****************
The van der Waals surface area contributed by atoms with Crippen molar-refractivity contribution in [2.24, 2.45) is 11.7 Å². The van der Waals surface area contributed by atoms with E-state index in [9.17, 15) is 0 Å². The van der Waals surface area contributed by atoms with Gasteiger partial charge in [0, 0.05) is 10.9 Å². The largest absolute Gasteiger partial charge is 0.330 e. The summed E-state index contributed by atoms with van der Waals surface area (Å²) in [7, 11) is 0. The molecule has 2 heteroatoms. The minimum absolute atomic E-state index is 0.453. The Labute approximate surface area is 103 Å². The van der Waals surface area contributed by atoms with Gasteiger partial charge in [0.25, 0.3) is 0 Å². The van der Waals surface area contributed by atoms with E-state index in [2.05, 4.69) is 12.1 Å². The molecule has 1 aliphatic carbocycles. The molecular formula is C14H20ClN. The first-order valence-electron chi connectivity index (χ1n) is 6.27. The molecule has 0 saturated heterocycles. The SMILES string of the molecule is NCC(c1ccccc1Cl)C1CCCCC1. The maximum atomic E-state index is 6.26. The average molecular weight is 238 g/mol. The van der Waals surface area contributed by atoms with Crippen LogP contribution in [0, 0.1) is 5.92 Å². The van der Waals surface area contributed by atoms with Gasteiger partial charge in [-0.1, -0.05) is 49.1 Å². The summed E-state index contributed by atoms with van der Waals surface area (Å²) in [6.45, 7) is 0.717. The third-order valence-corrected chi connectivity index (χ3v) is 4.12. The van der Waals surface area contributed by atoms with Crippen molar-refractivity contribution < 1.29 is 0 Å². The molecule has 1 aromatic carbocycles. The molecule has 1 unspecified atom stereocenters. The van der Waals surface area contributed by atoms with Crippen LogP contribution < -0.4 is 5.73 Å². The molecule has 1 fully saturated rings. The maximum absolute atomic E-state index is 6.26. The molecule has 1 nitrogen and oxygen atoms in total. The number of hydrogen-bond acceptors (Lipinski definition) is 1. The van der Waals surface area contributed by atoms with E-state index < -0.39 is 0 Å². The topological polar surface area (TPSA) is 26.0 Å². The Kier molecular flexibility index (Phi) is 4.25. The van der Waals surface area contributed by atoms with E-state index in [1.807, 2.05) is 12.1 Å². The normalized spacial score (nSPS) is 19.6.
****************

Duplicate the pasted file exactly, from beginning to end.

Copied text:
The van der Waals surface area contributed by atoms with Crippen molar-refractivity contribution in [2.24, 2.45) is 11.7 Å². The van der Waals surface area contributed by atoms with E-state index in [9.17, 15) is 0 Å². The van der Waals surface area contributed by atoms with Gasteiger partial charge in [0, 0.05) is 10.9 Å². The largest absolute Gasteiger partial charge is 0.330 e. The summed E-state index contributed by atoms with van der Waals surface area (Å²) in [7, 11) is 0. The molecule has 2 heteroatoms. The minimum absolute atomic E-state index is 0.453. The Labute approximate surface area is 103 Å². The van der Waals surface area contributed by atoms with Gasteiger partial charge in [0.25, 0.3) is 0 Å². The van der Waals surface area contributed by atoms with E-state index in [2.05, 4.69) is 12.1 Å². The molecule has 1 aliphatic carbocycles. The molecular formula is C14H20ClN. The first-order valence-electron chi connectivity index (χ1n) is 6.27. The molecule has 0 saturated heterocycles. The SMILES string of the molecule is NCC(c1ccccc1Cl)C1CCCCC1. The maximum atomic E-state index is 6.26. The average molecular weight is 238 g/mol. The van der Waals surface area contributed by atoms with Crippen LogP contribution in [0, 0.1) is 5.92 Å². The van der Waals surface area contributed by atoms with Gasteiger partial charge in [-0.1, -0.05) is 49.1 Å². The summed E-state index contributed by atoms with van der Waals surface area (Å²) in [6.45, 7) is 0.717. The third-order valence-corrected chi connectivity index (χ3v) is 4.12. The van der Waals surface area contributed by atoms with Crippen molar-refractivity contribution < 1.29 is 0 Å². The molecule has 1 aromatic carbocycles. The molecule has 1 unspecified atom stereocenters. The van der Waals surface area contributed by atoms with Crippen LogP contribution < -0.4 is 5.73 Å². The molecule has 1 fully saturated rings. The maximum absolute atomic E-state index is 6.26. The molecule has 1 nitrogen and oxygen atoms in total. The number of hydrogen-bond acceptors (Lipinski definition) is 1. The van der Waals surface area contributed by atoms with E-state index < -0.39 is 0 Å². The topological polar surface area (TPSA) is 26.0 Å². The Kier molecular flexibility index (Phi) is 4.25. The van der Waals surface area contributed by atoms with E-state index in [1.807, 2.05) is 12.1 Å². The normalized spacial score (nSPS) is 19.6.